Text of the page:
Carol has fond memories of camping at Wild Rose in St. Charles, Illinois, and Wild Deer in Wisconsin, both former properties of the Lone Tree Council. She credits Norma Brown and Shirley Eatwell from the Lone Tree staff with giving her excellent support to fulfill her duties as a volunteer. Although Carol was only able to be an adult in Girl Scouting, the experience of being there for the girls has meant a lot to her. She has been a lifetime member—a gift her thoughtful husband had given to her knowing how much Girl Scouts meant to her.
Rosemarie Courtney began her long association with Girl Scouts in 1950 when she joined Intermediate Girl Scout Troop 298 at Immaculate Conception Parish. She received her Curved Bar (forerunner of the Girl Scout Gold Award) in 1954. She remained a girl member with Senior Troop 1615 until 1958 at which time she registered as an adult with that troop. Rose continued with Troop 1615 throughout her college years. She credits her assistant leader and then Senior Adviser Anna Mae Idestein with giving her the confidence to attend college. Besides encouraging her to study science in college, Anna Mae helped Rose find part time jobs, so she could save the money needed for her tuition. She credits Anna Mae as being the most inspirational Girl Scout adult in her life and recognizes the importance that great adult leadership can impact a girl.
Since then, Rose has gone on to receive every adult national recognition there is, including the Thanks Badge II. She was also inducted into the Girl Scouts GCNWI Hall of Fame. From Secretary to the Board of Directors for DuPage County Council, to Council Trainer, to National Council Delegate, to Council Historian, Rose has held almost every volunteer position there is. She is truly one of Juliette’s pearls.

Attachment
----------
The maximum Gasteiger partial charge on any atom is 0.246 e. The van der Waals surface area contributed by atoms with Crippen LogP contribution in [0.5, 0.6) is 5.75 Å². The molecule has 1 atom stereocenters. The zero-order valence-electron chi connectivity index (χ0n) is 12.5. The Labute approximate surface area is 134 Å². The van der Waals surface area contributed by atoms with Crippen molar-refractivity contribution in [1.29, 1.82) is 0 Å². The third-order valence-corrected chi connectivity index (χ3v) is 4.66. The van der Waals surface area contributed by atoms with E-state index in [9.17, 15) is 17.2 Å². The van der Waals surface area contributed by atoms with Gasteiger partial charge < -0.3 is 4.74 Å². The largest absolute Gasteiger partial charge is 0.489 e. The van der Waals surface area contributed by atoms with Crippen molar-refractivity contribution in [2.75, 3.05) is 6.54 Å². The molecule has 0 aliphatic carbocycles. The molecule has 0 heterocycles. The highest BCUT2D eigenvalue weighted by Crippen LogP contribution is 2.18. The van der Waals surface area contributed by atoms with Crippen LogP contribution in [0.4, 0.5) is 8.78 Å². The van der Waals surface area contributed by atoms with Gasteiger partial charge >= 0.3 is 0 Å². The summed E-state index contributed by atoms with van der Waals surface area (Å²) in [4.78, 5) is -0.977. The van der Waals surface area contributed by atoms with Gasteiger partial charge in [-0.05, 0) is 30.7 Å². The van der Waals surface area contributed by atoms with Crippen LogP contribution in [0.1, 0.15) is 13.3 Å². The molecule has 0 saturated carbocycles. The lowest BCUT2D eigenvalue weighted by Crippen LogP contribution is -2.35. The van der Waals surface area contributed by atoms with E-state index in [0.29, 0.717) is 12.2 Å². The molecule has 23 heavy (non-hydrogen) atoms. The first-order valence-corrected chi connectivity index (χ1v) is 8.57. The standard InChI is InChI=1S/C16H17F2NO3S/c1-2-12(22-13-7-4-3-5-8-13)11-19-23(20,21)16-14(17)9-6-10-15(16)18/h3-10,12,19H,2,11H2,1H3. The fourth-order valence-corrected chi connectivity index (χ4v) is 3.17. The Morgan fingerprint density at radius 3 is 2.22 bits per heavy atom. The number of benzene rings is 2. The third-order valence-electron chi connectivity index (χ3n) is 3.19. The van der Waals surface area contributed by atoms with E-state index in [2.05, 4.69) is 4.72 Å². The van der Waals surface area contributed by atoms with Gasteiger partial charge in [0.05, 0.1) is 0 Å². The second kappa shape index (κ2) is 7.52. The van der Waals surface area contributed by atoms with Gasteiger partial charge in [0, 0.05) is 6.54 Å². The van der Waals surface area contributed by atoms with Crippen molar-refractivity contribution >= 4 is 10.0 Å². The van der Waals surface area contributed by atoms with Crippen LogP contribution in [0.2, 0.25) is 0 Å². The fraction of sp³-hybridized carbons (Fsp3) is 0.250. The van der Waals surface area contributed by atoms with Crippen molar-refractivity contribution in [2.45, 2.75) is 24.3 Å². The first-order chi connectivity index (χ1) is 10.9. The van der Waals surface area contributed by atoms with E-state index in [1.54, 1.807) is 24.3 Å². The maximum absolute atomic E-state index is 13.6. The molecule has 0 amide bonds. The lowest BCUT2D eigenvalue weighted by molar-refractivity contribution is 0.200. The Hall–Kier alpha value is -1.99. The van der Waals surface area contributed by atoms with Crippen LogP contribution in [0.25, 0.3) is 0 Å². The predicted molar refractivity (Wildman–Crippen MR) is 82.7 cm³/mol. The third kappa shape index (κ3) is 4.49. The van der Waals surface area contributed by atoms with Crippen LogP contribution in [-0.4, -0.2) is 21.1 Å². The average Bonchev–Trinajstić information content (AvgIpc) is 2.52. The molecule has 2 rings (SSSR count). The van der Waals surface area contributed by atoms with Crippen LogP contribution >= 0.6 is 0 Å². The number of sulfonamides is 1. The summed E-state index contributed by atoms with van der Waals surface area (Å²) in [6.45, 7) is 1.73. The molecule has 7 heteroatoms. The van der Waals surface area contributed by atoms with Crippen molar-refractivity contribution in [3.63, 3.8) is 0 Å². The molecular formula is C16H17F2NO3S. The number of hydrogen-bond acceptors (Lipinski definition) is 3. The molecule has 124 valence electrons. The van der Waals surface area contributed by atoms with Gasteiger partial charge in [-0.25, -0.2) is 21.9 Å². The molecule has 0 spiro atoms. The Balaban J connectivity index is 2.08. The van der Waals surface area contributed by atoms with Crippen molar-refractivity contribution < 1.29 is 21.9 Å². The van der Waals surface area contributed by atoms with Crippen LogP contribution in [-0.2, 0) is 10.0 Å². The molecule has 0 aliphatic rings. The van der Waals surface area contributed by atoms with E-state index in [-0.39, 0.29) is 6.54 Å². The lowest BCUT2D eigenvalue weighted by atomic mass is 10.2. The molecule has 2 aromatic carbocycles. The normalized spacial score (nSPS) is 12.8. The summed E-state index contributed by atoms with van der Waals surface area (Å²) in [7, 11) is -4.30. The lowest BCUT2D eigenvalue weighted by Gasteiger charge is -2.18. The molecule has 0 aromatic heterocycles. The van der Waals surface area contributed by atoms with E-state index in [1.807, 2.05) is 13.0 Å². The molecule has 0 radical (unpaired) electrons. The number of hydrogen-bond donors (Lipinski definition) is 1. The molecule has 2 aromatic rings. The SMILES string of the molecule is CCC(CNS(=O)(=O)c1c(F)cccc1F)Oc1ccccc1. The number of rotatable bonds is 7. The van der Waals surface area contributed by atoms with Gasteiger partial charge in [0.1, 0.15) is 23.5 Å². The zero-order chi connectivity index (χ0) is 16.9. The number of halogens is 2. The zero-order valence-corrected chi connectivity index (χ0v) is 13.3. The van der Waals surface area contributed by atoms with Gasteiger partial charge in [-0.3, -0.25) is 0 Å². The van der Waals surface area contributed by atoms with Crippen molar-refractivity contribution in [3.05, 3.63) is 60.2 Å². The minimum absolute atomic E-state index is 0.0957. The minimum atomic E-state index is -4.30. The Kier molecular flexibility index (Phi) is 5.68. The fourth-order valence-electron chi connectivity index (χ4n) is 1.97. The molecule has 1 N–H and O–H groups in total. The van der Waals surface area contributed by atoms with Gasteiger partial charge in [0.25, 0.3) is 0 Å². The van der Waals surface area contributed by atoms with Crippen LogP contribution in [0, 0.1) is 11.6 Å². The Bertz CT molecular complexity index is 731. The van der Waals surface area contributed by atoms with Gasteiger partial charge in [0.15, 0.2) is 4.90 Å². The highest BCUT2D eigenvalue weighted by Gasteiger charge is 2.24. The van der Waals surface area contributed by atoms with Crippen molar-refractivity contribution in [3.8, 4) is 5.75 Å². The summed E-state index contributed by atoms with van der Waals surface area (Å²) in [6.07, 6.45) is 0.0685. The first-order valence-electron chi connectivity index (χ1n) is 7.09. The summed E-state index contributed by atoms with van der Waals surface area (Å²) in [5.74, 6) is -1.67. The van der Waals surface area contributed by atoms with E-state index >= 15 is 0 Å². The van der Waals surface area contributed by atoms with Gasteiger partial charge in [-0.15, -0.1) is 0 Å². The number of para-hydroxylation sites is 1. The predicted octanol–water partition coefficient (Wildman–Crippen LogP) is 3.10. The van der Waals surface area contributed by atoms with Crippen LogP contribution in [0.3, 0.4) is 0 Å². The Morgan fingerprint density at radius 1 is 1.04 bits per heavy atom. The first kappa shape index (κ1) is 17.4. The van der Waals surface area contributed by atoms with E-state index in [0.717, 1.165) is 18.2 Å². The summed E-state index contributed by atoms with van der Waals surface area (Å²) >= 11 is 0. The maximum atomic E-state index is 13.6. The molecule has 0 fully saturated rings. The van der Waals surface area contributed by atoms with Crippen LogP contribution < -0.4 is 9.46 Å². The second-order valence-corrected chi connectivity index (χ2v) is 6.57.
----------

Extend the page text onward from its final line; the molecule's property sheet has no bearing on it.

60 Years Pin
Joy Johnston is celebrating 60 years as a registered Girl Scout having started her Girl Scout career at the age of seven. Joy’s first Girl Scout Troop was number 78 in Chicago. People from legacy councils may remember that Joy’s parents were the caretakers at Camp Butternut Springs for many years. Her mother was a Girl Scout herself for over 50 years and was widely known as Mother Nature around Butternut. Joy’s parents, the Andersons, were very much admired for their service and dedication, and the lake at Butternut Springs is named after them.
Volunteering was an important part of Joy’s upbringing and she continues that tradition. She and her husband are the directors of the Duneland Resale Shop in Chesterton, Indiana. This adult community center serves the surrounding areas not only with a resale shop, but also a medical supply cabinet, and a food pantry that services more than 300 families and has given more than $1.5 million back to the community. Always a big dream of Joy’s, she has demonstrated that determination and hard work can make dreams come true.
On Saturday, April 6, 2019, more than 500 Girl Scout adult
members gathered for the annual council meeting, and to celebrate the service
and tenure of dedicated Girl Scout volunteers!
With this year’s council theme being Action Speaks
Louder, Nancy Wright, CEO, gave a riveting State of the Council
keynote, sharing details about the work that has been done over the past year,